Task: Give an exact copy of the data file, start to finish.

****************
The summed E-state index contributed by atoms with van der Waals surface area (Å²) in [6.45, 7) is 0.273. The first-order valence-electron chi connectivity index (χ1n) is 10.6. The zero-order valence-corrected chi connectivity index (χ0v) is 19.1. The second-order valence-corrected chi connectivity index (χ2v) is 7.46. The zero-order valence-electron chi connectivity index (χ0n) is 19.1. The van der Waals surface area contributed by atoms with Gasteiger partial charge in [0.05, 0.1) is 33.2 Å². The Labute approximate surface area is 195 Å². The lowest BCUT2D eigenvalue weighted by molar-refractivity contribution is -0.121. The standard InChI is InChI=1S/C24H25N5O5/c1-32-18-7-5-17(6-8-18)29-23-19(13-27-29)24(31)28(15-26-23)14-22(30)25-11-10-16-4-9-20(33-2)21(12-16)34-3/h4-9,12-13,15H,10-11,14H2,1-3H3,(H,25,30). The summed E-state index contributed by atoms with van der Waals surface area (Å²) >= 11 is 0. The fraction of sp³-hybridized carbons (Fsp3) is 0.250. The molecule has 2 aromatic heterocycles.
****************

The summed E-state index contributed by atoms with van der Waals surface area (Å²) in [6.45, 7) is 0.273. The first-order valence-electron chi connectivity index (χ1n) is 10.6. The zero-order valence-corrected chi connectivity index (χ0v) is 19.1. The second-order valence-corrected chi connectivity index (χ2v) is 7.46. The zero-order valence-electron chi connectivity index (χ0n) is 19.1. The van der Waals surface area contributed by atoms with Gasteiger partial charge in [0.05, 0.1) is 33.2 Å². The Labute approximate surface area is 195 Å². The lowest BCUT2D eigenvalue weighted by molar-refractivity contribution is -0.121. The standard InChI is InChI=1S/C24H25N5O5/c1-32-18-7-5-17(6-8-18)29-23-19(13-27-29)24(31)28(15-26-23)14-22(30)25-11-10-16-4-9-20(33-2)21(12-16)34-3/h4-9,12-13,15H,10-11,14H2,1-3H3,(H,25,30). The summed E-state index contributed by atoms with van der Waals surface area (Å²) >= 11 is 0. The fraction of sp³-hybridized carbons (Fsp3) is 0.250. The molecule has 2 aromatic heterocycles.